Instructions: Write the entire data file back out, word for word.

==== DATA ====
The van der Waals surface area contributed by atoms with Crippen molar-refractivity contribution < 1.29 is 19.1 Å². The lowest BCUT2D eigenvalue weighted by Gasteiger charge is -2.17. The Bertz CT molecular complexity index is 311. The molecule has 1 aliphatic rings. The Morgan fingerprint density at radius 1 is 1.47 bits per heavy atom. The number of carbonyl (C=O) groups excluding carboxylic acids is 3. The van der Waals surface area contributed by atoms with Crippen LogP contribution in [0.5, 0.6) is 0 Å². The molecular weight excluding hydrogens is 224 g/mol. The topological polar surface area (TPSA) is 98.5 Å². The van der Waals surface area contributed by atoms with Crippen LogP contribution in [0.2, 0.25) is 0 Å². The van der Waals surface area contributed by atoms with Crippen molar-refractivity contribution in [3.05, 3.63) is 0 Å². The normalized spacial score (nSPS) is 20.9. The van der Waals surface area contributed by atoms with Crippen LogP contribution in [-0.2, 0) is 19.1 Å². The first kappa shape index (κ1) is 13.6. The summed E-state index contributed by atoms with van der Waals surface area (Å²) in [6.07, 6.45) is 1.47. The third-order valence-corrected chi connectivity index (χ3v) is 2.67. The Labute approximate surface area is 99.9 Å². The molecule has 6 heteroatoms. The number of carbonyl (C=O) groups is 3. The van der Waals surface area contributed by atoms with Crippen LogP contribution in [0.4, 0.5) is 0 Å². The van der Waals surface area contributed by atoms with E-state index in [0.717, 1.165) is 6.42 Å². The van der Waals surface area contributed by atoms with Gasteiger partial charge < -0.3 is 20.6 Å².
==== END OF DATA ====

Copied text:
The van der Waals surface area contributed by atoms with Crippen molar-refractivity contribution < 1.29 is 19.1 Å². The lowest BCUT2D eigenvalue weighted by Gasteiger charge is -2.17. The Bertz CT molecular complexity index is 311. The molecule has 1 aliphatic rings. The Morgan fingerprint density at radius 1 is 1.47 bits per heavy atom. The number of carbonyl (C=O) groups excluding carboxylic acids is 3. The van der Waals surface area contributed by atoms with Crippen LogP contribution in [0.5, 0.6) is 0 Å². The molecular weight excluding hydrogens is 224 g/mol. The topological polar surface area (TPSA) is 98.5 Å². The van der Waals surface area contributed by atoms with Crippen LogP contribution in [0.2, 0.25) is 0 Å². The van der Waals surface area contributed by atoms with Crippen molar-refractivity contribution in [3.05, 3.63) is 0 Å². The normalized spacial score (nSPS) is 20.9. The van der Waals surface area contributed by atoms with Crippen LogP contribution in [-0.2, 0) is 19.1 Å². The first kappa shape index (κ1) is 13.6. The summed E-state index contributed by atoms with van der Waals surface area (Å²) in [6.07, 6.45) is 1.47. The third-order valence-corrected chi connectivity index (χ3v) is 2.67. The Labute approximate surface area is 99.9 Å². The molecule has 6 heteroatoms. The number of carbonyl (C=O) groups is 3. The van der Waals surface area contributed by atoms with Crippen LogP contribution in [0.4, 0.5) is 0 Å². The van der Waals surface area contributed by atoms with E-state index in [0.717, 1.165) is 6.42 Å². The van der Waals surface area contributed by atoms with Gasteiger partial charge < -0.3 is 20.6 Å².